Italy must continue Monti's reforms, warn ECB, Germany
Germany's foreign minister and a top European Central Bank member warned on Monday that Italy must press ahead with reforms introduced by Prime Minister Mario Monti after he announced his resignation.
In comments to newsweekly Spiegel's online version, Foreign Minister Guido Westerwelle cautioned: "Italy must not stand still after two-thirds of its reform process."
The minister added: "That would bring new turmoil not only to Italy, but also to Europe."
A finance ministry spokeswoman said Germany did not believe the upheaval in Rome would lead to a "destabilisation" of the eurozone, when asked by a reporter at a regular government briefing.
"We assume that Italy will continue to live up to its responsibilities with regard to Europe and continue to pursue the reforms it has started," she said.
A spokesman for Chancellor Angela Merkel declined to be drawn on the developments in Italy but said the German leader was likely to see Monti later on Monday at the awarding of the Nobel Peace Prize.
"I can only say that the chancellor and Prime Minister Monti have always worked well together and she has praised his work repeatedly," the spokesman said.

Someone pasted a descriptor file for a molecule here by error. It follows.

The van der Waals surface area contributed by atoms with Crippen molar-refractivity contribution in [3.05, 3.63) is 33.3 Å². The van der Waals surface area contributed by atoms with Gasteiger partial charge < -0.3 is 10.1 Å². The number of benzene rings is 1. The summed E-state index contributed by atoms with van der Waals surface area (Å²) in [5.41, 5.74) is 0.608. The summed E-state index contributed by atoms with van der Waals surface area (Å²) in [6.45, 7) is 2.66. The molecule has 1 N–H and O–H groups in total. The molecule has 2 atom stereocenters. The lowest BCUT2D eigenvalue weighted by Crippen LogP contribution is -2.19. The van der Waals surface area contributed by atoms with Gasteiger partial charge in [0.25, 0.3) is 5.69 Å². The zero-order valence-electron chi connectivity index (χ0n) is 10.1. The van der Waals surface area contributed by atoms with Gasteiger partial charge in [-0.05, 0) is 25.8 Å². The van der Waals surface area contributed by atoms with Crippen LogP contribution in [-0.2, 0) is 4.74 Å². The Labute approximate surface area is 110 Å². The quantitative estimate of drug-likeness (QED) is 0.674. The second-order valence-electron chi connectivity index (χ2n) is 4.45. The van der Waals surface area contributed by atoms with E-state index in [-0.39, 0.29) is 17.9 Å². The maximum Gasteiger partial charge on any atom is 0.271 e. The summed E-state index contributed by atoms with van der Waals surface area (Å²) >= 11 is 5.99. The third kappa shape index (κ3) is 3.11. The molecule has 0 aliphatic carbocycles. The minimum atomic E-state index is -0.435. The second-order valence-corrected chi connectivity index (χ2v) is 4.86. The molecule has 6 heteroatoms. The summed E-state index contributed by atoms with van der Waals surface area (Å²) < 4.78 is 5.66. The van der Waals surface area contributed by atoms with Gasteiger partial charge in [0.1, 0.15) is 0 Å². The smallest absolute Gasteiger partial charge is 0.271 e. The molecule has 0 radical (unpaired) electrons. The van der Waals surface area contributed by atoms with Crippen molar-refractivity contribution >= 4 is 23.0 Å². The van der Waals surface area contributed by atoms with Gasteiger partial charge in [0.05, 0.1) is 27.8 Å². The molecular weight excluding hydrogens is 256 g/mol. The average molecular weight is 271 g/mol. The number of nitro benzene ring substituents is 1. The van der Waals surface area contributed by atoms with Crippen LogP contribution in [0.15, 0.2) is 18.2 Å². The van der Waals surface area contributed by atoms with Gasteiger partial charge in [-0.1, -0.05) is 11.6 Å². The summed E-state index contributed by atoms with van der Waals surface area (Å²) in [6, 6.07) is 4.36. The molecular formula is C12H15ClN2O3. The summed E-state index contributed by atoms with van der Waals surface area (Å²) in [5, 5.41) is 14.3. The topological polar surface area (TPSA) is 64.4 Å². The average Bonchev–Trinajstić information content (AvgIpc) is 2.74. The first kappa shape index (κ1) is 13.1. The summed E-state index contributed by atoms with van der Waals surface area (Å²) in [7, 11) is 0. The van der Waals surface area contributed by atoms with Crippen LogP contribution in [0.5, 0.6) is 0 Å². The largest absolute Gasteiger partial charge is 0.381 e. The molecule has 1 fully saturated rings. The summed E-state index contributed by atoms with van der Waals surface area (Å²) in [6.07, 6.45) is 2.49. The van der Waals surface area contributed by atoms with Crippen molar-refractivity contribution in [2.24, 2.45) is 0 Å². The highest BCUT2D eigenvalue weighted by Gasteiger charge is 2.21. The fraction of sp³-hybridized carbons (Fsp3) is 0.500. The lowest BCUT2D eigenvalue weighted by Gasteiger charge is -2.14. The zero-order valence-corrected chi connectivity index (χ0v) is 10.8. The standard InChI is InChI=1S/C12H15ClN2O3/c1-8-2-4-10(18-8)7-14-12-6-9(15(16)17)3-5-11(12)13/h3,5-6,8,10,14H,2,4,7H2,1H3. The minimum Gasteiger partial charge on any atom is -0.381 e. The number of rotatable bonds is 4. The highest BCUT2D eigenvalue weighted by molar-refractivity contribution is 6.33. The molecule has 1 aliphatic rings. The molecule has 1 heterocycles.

"She is expected to see him today at the Nobel ceremony in Oslo and will convey her extraordinary appreciation. Anything else would be speculation."
He added: "It is a valued tradition that governments do not comment on domestic political developments of partner countries."
During a weekend of political drama in Italy, Monti announced he would soon step down and former leader Silvio Berlusconi launched a comeback bid, prompting financial analysts to predict stormy times ahead for Italian markets.
The Italian stock market dropped more than three percent in morning trading on Monday and borrowing costs spiked amid jitters over the political situation.
Merkel had strained relations with Berlusconi but ties have improved markedly under Monti, who is credited with enacting broad-based economic reforms which had brought down Italian borrowing costs sharply.
ECB Executive Board member Joerg Asmussen told Germany's Bild daily that Monti's government had "achieved a great deal in a short time: winning back investor confidence and pushing forward budgetary consolidation."
He said: "Whoever governs Italy, a founding country of the EU, after the election must continue this course with the same level of determination."
Italy is now due to hold elections as early as February -- well before the government's mandate runs out at the end of April.
The head of the EU's bailout fund, Klaus Regling, also expressed his concern in an interview published on Monday.
"In the past year, Italy has carried out important reforms. Until now the markets have rewarded that, but they reacted with worry at the events that took place at the end of last week," he told the Sueddeutsche Zeitung.
© 2012 AFP